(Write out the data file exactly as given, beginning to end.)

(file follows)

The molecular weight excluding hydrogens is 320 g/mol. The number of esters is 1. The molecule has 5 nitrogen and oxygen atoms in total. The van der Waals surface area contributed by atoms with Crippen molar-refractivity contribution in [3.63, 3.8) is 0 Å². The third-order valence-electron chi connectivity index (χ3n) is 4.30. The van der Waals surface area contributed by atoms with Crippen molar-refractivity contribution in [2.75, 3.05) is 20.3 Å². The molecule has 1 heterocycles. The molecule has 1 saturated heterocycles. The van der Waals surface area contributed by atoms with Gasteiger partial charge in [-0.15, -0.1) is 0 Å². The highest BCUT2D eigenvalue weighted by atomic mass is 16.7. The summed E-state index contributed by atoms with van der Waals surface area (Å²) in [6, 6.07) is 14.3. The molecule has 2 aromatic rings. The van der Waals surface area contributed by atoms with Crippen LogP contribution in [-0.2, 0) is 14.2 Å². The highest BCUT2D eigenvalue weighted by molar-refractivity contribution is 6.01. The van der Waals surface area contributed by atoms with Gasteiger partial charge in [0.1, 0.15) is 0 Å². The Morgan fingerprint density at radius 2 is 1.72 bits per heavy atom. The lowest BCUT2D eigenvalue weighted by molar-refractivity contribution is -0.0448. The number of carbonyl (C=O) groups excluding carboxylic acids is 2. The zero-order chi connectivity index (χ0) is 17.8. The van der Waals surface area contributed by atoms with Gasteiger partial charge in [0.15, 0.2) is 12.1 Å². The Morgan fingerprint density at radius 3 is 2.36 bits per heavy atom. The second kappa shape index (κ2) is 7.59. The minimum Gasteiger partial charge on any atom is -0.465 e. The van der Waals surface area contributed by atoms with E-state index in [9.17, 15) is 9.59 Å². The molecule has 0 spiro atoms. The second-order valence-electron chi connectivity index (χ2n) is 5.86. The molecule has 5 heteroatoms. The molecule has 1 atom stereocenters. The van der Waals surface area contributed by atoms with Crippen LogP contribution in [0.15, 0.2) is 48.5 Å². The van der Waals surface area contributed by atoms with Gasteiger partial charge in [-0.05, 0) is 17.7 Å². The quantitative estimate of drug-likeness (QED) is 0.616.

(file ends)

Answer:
The molecular weight excluding hydrogens is 320 g/mol. The number of esters is 1. The molecule has 5 nitrogen and oxygen atoms in total. The van der Waals surface area contributed by atoms with Crippen molar-refractivity contribution in [3.63, 3.8) is 0 Å². The third-order valence-electron chi connectivity index (χ3n) is 4.30. The van der Waals surface area contributed by atoms with Crippen molar-refractivity contribution in [2.75, 3.05) is 20.3 Å². The molecule has 1 heterocycles. The molecule has 1 saturated heterocycles. The van der Waals surface area contributed by atoms with Gasteiger partial charge in [-0.15, -0.1) is 0 Å². The highest BCUT2D eigenvalue weighted by atomic mass is 16.7. The summed E-state index contributed by atoms with van der Waals surface area (Å²) in [6, 6.07) is 14.3. The molecule has 2 aromatic rings. The van der Waals surface area contributed by atoms with Crippen LogP contribution in [-0.2, 0) is 14.2 Å². The highest BCUT2D eigenvalue weighted by molar-refractivity contribution is 6.01. The van der Waals surface area contributed by atoms with Gasteiger partial charge in [0.1, 0.15) is 0 Å². The Morgan fingerprint density at radius 2 is 1.72 bits per heavy atom. The lowest BCUT2D eigenvalue weighted by molar-refractivity contribution is -0.0448. The number of carbonyl (C=O) groups excluding carboxylic acids is 2. The zero-order chi connectivity index (χ0) is 17.8. The van der Waals surface area contributed by atoms with Gasteiger partial charge in [0.15, 0.2) is 12.1 Å². The Morgan fingerprint density at radius 3 is 2.36 bits per heavy atom. The second kappa shape index (κ2) is 7.59. The minimum Gasteiger partial charge on any atom is -0.465 e. The van der Waals surface area contributed by atoms with E-state index in [9.17, 15) is 9.59 Å². The molecule has 0 spiro atoms. The second-order valence-electron chi connectivity index (χ2n) is 5.86. The molecule has 5 heteroatoms. The molecule has 1 atom stereocenters. The van der Waals surface area contributed by atoms with Crippen LogP contribution in [0.15, 0.2) is 48.5 Å². The van der Waals surface area contributed by atoms with Gasteiger partial charge in [-0.05, 0) is 17.7 Å². The quantitative estimate of drug-likeness (QED) is 0.616.